Around 11, we noticed her come around and go into the library.¬† She was picking jurors “at random” and assigning them to panels,¬† sending them to lunch, and telling them when to return.¬† When she came outside, and others started crowding around her, she warned them away, saying she was picking people at random. I wondered about how scientific her “at random” was.¬† Being a math teacher, I knew that just picking people by sight was not random, but perhaps she was using some other method that I was unaware of.¬† Could the state’s capitol parish be so low in technology that it had to pick jurors by sight?¬† Some days I wonder about living in Baton Rouge, and letting Baton Rouge lead Louisiana.¬†
By noon, she had “finished” selecting people.¬† Well, not really finished–she had stopped.¬† I had learned that Panel 1 members were sent to lunch, so was Panel 2 members.¬† Panel 3 members had been told to go home, and not return until Wednesday.¬† She stood around and then gathered those of us still in the courtyard and told us:¬† “If you are not assigned to a panel [and I wasn't], go home and return tomorrow at 9.”¬† So that was my first day at jury duty — waiting around at the library, reading 3 chapters of my book, and people watching.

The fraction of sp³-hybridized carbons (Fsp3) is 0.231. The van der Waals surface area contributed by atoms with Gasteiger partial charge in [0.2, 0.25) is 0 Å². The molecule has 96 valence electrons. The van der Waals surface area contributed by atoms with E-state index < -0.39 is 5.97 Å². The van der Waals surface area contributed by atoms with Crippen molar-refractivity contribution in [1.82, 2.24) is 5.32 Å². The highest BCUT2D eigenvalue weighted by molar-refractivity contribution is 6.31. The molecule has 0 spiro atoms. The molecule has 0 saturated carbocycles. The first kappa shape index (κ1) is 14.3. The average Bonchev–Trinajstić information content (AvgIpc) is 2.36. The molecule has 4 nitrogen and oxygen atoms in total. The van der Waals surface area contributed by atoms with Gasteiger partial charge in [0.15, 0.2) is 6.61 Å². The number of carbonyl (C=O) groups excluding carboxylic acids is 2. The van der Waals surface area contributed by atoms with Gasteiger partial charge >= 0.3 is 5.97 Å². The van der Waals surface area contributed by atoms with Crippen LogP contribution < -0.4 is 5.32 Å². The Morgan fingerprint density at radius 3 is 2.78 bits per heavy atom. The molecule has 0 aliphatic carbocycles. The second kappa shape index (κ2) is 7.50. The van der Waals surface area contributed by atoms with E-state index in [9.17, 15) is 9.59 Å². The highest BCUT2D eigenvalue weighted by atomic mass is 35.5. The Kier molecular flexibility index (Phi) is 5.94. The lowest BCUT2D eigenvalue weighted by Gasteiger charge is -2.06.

I got home in time to take my husband to his doctor’s appointment.¬† He was the last patient, so we had to wait a while in the waiting room.¬† The wait was worth it for him — He was told he didn’t need his crutches anymore, and to start walking around with his boot on, eventually to wean himself back into a tennis shoe.
Day Two was just more “Hurry up and wait”, only it involved the traffic.¬† I decided to leave a little earlier because my legs were sore from all the extra exercise I had done the day before, still feeling a little weak.¬† That was a good thing, because my 30-minute trip turned into 1 hour and 45 minutes.¬† Traffic was bumper to bumper.¬† At first I thought it may be because of the construction or an accident, but I soon found out that it was because of protestors on a walkway over the Interstate.¬† When I drove under the 3 protestors of¬†”sodomy is a sin”¬†(yes, that’s it only 3),¬† I silently thought:¬† “fall off that walkway in front of my car, and I’ll show you what sodomy with a car will feel like.”¬† And these drivers!¬† Why were they slowing down?¬† Those dumb protestors were up on the walkway out of the way of our cars.¬† The protestors can believe what they like (and I do think sodomy is a sin)¬† but don’t bother me while I’m trying to do my thing.
And I was sure I would be late for jury duty, and there would be a bench warrant.
Actually, I arrived with 7 minutes to spare.¬† I had to drive up to the 4th level of the parking garage to find a parking spot, and then wait for 2 elevators to pass before I could get on one to take me to the office where I was to report.¬† I reported, and was told:¬† “You’re on Panel 4.¬† go to the library and wait.”